This article is reprinted, with permission, from the June 26, 2006 issue of the New Jersey Law Journal. © 2006, ALM Properties. Further publication, without permission, is prohibited. All rights reserved.
Mediators provide three free hours for each case referred by Superior Court presiding judges. Half that time is allocated for preparation, half for mediation. After the initial three hours, mediators are allowed to charge their hourly market rates.
But, according to a court study, the average number of billable hours per case is only 1.43 hours. Thus, on average, mediators are being compensated for just 32 percent of their time.
Indeed, the Supreme Court Committee on Complimentary Dispute Resolution acknowledges that “the three free hours has caused considerable numbers of mediators to resign from the program, and has unreasonably taxed those who remain on the program rosters.”
However, the committee’s recent recommendation that the mandated free time be decreased from three hours to two will not resolve the problem.
The committee proposal retains the required one-and-a-half hour in-person session requirement, leaving only 30 minutes for mandated preparation tasks. These include studying the parties’ submissions, making status reports to the court, and scheduling and conducting the telephonic conference to explain the mediation process, set ground rules, schedule mediation sessions and undertake other tasks.
Moreover, the committee’s proposal continues to belittle the professional status of mediators, the majority of whom are attorneys. That is why the New Jersey Association of Professional Mediators has an alternative proposal for compensation.
We recommend elimination of mandated free or reduced fees, allowing mediators to charge their individual billing rates from the start of the mediation referral. Compared with the other costs of litigation, mediator fees range from insubstantial to nominal. Mediation is not a barrier to access to the courts. On the contrary, it offers the only affordable option in the judicial system for many parties.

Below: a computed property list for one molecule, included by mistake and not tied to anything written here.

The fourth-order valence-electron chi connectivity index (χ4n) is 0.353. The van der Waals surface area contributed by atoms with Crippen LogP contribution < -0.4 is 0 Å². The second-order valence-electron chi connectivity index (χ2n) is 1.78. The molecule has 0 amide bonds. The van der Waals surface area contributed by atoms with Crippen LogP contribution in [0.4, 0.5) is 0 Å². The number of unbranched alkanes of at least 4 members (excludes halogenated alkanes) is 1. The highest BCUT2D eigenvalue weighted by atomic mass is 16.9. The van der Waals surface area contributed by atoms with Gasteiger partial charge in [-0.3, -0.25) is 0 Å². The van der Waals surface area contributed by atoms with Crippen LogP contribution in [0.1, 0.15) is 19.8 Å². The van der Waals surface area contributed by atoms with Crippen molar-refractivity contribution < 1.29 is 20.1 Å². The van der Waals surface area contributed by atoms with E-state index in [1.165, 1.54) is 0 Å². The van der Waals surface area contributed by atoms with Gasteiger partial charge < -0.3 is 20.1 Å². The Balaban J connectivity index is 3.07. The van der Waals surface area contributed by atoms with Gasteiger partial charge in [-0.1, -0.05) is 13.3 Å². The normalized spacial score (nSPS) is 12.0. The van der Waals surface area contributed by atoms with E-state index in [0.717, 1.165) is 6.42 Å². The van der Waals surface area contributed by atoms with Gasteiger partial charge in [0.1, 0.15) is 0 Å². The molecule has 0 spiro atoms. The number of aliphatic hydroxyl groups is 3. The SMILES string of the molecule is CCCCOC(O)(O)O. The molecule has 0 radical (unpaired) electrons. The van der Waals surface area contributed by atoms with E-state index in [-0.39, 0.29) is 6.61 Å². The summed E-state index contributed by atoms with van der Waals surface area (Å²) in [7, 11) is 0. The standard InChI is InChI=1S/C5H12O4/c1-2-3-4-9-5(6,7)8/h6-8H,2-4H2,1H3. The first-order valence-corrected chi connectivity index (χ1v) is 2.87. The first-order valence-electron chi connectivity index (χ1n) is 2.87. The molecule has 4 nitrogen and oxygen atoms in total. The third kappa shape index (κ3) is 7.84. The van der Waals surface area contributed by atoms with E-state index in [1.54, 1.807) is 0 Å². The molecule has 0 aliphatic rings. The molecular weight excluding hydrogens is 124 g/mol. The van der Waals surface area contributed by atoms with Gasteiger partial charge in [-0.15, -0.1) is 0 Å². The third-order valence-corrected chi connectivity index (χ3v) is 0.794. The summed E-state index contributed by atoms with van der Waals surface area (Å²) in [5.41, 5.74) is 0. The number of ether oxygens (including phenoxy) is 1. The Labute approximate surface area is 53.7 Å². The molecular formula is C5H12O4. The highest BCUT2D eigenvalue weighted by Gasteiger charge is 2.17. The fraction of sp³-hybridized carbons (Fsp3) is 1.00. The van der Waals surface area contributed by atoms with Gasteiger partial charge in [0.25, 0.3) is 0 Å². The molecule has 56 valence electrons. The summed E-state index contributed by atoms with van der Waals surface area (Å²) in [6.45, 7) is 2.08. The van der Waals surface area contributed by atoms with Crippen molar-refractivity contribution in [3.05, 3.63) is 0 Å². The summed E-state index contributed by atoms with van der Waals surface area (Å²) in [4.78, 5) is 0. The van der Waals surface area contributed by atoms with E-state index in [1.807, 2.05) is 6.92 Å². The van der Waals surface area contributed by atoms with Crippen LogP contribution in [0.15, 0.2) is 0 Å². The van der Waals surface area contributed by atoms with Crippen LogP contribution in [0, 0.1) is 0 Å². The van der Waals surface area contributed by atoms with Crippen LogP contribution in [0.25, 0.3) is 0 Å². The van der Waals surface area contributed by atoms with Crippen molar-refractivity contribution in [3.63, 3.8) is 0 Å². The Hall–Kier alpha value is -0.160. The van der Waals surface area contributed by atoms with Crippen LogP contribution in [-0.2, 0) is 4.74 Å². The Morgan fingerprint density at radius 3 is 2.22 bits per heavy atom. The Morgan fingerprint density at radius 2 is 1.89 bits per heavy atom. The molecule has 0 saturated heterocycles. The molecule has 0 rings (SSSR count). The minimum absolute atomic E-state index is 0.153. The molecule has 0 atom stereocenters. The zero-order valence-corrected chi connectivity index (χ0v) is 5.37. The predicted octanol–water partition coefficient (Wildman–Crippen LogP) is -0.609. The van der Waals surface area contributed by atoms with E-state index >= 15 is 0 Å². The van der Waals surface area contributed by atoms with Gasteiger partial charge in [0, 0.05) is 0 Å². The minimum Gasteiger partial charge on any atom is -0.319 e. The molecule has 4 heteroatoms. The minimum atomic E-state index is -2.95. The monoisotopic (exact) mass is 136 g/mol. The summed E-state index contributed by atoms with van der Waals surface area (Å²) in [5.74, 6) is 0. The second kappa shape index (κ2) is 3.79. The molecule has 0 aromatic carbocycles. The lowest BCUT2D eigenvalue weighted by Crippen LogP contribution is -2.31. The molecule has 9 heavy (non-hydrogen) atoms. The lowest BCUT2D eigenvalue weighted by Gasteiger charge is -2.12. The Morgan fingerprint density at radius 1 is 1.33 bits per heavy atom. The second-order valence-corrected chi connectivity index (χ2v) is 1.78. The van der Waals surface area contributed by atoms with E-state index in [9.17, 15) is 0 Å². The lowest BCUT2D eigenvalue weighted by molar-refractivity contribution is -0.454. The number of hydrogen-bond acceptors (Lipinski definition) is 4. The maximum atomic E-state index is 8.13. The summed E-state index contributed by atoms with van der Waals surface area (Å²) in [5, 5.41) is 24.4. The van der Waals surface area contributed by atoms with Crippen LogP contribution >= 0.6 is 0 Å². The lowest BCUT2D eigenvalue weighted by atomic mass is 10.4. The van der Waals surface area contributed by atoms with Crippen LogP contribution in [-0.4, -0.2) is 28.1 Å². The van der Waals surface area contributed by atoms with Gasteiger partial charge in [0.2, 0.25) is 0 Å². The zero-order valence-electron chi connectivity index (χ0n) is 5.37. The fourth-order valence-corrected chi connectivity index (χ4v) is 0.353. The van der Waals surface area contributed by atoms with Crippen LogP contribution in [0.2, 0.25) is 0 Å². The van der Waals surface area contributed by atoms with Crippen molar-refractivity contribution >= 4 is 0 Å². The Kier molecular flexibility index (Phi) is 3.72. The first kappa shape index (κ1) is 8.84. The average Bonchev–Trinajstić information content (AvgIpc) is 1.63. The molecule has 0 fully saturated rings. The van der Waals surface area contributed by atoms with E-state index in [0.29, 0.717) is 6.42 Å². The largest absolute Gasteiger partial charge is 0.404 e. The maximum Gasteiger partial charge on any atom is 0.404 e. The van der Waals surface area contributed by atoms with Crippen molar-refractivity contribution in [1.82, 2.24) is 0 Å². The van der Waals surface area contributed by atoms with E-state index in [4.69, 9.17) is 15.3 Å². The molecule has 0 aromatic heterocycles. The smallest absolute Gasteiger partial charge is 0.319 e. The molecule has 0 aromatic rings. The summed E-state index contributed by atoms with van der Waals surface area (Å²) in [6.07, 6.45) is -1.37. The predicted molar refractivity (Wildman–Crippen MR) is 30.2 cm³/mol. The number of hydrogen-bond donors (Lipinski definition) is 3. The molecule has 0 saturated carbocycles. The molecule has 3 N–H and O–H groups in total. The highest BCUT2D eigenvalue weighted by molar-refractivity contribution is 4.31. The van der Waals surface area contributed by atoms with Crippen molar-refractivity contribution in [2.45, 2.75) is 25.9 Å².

Judicial and other court personnel receive reasonable compensation by New Jersey taxpayers for administering and overseeing the CDR mediation program. Attorneys are paid reasonably by their clients for their participation in the mediation process. It is incongruous that the professionals who actually deliver this valuable service are the only participants required to do so without reasonable compensation.
If the Supreme Court elects to continue to require mediators to provide services at below-market rates, we recommend adoption of a three-county pilot program of voluntary mediation, with opt-out provisions in place of the current mandatory system. An opt-out arrangement would require the signature of the attorney and the client after having reviewed materials describing mediation and its advantages. The CDR report rejects consideration of any such program on the ground that it would destroy the system. That assertion is not supported by empirical evidence.
Clearly, a mandatory program will result in more referred cases than will a voluntary program. The true measure is not the number of cases referred, but the number settled. In the mandatory program, litigants and their attorneys decide in advance that they will not participate in the in-person session beyond the required time, and in fact, bolt out the door immediately at the end of that time period.
This engenders disrespect for the legal system because, from the clients’ perspective, they have been required to waste their time and pay their attorneys to sit around for the sole purpose of getting their mediation ticket punched before they can get back on the litigation calendar. Under a voluntary system, those cases would never go to mediation.
A voluntary program renders moot all the knotty and contentious issues raised by the mandatory program. Access to the courts is made moot as well because any party can reject a referral.
And, there could be no reasoned objection to mediators being compensated at market rates from the first hour. The advantages of a voluntary program are many and obvious.
The disadvantages and risks of a pilot program are modest and remediable. If the number of cases mediated diminishes significantly, the three counties can return to the mandatory system.
Three free hours is unacceptable, but two free hours is not the solution. The time for free mediation has come and gone. Let’s start paying mediators fair compensation for the valuable and cost-effective service they provide the court and the public.
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